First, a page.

Heroin Use and Hepatitis
The heroin epidemic in the United States has some nasty side effects beyond overdose rates. Because of increasing rates of heroin use, hepatitis C is currently spreading across the United States at a break-neck pace.
IV heroin use is one of the ways hepatitis C spreads. According to the CDC, hepatitis C rates have risen every single year since 2010. The CDC found that these increases correlate to increased rates of IV heroin use. Since hep C is a chronic, dangerous illness, we may be dealing with the effects of this increase for years to come- unless we act now.
What is Hepatitis C?
Hepatitis C, or HCV, is a viral infection that attacks the liver. It’s important to know that:
- You can have hep C without showing any symptoms.
- It leads to fibrosis scar tissue and cirrhosis of the liver.
- Some cases of hep C can cause liver cancer.
- It can be acute (six months) or chronic (years), and most cases are chronic.
- Hep C is transmitted through blood.
There are several forms of hepatitis. Contaminated food and water spread Hep A, and infected bodily fluids spread Hep B. Hep A and B have vaccines, but Hep C does not.
For a more in-depth review, hepatitis C and various treatments are explored here.
How is Hep C Linked to the Heroin Epidemic?
How bad is HCV in America? Is it linked to the heroin epidemic?
Here’s a snapshot of the problem. Data from the CDC and the NIH shows that:
- For ten years, hepatitis C and heroin use rates increased every year. The most recent data from 2018 shows no signs of this trend slowing.
- Over 2 million Americans currently have hepatitis C.
- IV heroin users with hepatitis C infect an average of 20 people through sharing needles.
Heroin use is not the only cause of hepatitis C transmission, but it is undoubtedly linked. Hepatitis outbreaks have shown up in several states with high rates of IV heroin use.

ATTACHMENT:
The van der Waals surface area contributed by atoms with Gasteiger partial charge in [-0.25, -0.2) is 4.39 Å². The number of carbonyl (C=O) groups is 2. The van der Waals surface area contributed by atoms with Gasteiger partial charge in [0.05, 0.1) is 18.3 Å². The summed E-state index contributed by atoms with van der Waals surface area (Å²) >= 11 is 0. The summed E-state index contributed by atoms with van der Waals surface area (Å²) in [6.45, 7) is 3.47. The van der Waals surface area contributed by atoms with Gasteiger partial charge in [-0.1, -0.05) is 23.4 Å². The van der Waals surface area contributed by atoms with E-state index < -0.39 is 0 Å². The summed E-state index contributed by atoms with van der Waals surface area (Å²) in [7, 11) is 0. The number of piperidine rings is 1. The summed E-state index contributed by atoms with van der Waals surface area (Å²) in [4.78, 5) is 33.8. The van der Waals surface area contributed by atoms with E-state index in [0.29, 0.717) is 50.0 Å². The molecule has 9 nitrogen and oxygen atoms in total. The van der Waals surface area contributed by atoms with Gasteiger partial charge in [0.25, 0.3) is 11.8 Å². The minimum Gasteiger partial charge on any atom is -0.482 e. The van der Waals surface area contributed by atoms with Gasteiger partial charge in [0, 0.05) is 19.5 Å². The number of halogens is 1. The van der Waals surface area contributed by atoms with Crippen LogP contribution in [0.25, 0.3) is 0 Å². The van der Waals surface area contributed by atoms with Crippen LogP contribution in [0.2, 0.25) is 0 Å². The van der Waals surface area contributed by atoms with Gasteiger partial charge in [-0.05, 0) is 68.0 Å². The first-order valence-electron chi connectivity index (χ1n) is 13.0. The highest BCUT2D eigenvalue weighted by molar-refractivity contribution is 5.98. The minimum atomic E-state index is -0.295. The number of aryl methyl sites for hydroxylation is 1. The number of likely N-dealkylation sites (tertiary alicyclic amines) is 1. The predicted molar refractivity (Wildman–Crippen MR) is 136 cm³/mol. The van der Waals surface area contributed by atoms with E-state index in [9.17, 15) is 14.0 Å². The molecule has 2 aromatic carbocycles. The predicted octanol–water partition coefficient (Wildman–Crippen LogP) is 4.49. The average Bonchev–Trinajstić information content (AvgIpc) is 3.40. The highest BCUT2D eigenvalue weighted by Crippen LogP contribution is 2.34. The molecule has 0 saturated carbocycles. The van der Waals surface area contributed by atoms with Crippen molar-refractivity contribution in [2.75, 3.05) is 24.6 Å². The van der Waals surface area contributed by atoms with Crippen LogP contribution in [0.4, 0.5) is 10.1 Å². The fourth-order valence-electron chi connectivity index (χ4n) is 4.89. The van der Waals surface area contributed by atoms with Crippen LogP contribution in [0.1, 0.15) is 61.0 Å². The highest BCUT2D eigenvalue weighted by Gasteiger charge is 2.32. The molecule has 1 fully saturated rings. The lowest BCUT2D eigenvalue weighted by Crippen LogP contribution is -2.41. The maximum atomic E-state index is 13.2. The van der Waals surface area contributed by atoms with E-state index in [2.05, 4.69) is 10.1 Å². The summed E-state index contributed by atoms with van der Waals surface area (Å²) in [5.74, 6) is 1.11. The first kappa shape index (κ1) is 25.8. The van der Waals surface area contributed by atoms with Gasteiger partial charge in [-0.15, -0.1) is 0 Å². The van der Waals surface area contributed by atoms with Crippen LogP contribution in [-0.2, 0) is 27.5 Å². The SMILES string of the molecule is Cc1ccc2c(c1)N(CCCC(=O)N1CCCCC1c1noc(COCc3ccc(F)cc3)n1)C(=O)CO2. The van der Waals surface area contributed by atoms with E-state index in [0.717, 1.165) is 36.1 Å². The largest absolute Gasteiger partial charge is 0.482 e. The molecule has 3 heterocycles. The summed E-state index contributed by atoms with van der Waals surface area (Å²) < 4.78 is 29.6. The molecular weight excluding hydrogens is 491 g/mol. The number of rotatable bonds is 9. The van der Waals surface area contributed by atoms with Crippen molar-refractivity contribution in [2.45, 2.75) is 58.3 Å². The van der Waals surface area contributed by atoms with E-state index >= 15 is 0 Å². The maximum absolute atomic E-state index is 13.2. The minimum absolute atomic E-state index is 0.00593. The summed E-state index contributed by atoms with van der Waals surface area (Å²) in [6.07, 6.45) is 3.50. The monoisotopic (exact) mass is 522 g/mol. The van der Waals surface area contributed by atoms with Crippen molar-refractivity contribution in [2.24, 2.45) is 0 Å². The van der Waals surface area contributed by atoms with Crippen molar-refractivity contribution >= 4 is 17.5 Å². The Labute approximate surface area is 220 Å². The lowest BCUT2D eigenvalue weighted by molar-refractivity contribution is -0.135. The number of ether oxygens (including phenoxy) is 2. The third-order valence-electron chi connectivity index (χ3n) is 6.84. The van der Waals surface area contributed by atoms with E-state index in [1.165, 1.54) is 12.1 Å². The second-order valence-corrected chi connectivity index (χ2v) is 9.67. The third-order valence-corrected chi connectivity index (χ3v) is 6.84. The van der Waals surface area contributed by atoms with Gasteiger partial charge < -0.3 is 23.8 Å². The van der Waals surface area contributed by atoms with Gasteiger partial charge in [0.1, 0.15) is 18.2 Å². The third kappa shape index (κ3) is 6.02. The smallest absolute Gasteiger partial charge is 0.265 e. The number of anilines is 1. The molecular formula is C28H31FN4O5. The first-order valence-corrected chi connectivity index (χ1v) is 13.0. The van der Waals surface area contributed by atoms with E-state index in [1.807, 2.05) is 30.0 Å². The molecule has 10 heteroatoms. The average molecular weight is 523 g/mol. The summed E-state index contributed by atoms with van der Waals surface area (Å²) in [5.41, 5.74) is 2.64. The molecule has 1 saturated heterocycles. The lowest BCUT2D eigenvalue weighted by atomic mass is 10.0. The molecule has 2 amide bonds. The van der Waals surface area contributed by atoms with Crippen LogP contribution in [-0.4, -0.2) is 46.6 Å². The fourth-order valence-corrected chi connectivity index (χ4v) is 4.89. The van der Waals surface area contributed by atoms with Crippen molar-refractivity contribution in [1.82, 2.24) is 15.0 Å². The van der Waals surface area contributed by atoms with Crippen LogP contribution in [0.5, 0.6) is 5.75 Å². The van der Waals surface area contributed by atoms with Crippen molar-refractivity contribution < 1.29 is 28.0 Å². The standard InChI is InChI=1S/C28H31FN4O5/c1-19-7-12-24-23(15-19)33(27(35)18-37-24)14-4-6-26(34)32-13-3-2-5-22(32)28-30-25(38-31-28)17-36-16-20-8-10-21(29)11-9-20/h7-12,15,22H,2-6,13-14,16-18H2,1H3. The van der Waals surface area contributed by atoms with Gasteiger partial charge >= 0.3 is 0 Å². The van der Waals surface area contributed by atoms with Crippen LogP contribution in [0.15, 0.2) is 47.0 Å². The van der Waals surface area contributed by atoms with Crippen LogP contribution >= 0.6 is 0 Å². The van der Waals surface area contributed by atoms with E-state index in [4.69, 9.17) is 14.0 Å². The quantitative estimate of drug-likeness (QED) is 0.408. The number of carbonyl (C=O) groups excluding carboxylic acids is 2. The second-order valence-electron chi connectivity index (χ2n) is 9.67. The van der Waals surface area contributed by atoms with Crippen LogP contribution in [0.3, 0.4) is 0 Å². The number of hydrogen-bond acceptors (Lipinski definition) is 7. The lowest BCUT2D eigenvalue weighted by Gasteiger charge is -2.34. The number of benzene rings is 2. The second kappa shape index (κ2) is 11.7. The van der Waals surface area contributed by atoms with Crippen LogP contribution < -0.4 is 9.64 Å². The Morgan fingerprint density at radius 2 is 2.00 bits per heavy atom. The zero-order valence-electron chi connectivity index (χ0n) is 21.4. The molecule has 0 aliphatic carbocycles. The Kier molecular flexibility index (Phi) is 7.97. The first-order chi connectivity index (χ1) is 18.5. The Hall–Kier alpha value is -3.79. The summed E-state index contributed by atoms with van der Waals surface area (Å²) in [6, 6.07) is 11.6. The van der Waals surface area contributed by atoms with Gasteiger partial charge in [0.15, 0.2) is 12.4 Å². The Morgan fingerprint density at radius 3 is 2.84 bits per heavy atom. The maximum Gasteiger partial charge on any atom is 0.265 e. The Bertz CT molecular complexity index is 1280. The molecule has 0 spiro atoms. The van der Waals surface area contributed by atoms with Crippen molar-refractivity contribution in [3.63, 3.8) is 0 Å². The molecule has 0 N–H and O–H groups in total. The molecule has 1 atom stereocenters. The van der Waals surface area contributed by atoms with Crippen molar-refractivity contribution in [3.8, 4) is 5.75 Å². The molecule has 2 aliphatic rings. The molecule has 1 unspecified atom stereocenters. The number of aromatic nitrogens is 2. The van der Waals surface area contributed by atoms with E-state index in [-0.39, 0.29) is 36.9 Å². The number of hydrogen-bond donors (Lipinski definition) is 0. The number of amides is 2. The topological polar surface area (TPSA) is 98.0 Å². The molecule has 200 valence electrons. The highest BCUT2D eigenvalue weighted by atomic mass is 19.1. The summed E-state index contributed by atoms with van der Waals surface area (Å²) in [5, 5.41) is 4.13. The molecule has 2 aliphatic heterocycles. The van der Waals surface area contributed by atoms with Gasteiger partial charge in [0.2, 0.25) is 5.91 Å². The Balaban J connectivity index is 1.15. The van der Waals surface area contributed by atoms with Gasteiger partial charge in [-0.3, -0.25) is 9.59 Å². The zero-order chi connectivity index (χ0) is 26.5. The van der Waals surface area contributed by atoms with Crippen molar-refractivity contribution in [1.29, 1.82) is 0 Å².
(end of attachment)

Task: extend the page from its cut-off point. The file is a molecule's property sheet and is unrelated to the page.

States Hit by the Opiate Addiction
What does the hepatitis C crisis look like from the ground? Several states are dealing with severe impacts. More than half of the infections are in just nine states. Additionally, the states with the highest rates of hepatitis C also have high rates of opioid use. The national average of HCV infection is about .7 per 100,000 people. In some states, it’s ten times that rate. Because rates of hepatitis C impact states with high rates of heroin use, we have to address the root cause of drug addiction.
What Can We Do?
How do we slow down the rate of hepatitis infections? It’s a multi-pronged approach. For example, medications like Harvoni and Sovaldi can effectively treat the infection. Furthermore, some of these medications have a 90 percent success rate.
Cost is a downside to these medications, which routinely cost upwards of $100,000 for a full course. Because of this cost, insurance companies are hesitant to approve medicines for “high-risk” patients who might still be using drugs.
Harm reduction is another option. Generally, this method reduces the impacts of drug use by providing healthcare, clean syringes, and other opportunities for drug users. Despite offering some significant benefits- clean needles can eliminate the possibility of transmitting HCV- this approach is controversial.
Regardless of where you stand on harm reduction, the approach can reduce the spread of HCV and other blood-borne diseases. Substance abuse treatment may be the best measure for addressing the root problem of drug addiction, but harm reduction may “bridge the gap” for people who are unwilling or unable to stop. So, harm reduction? Medication? Drug Rehab? A combination? Check out our social media pages and let us know your thoughts on the best approach!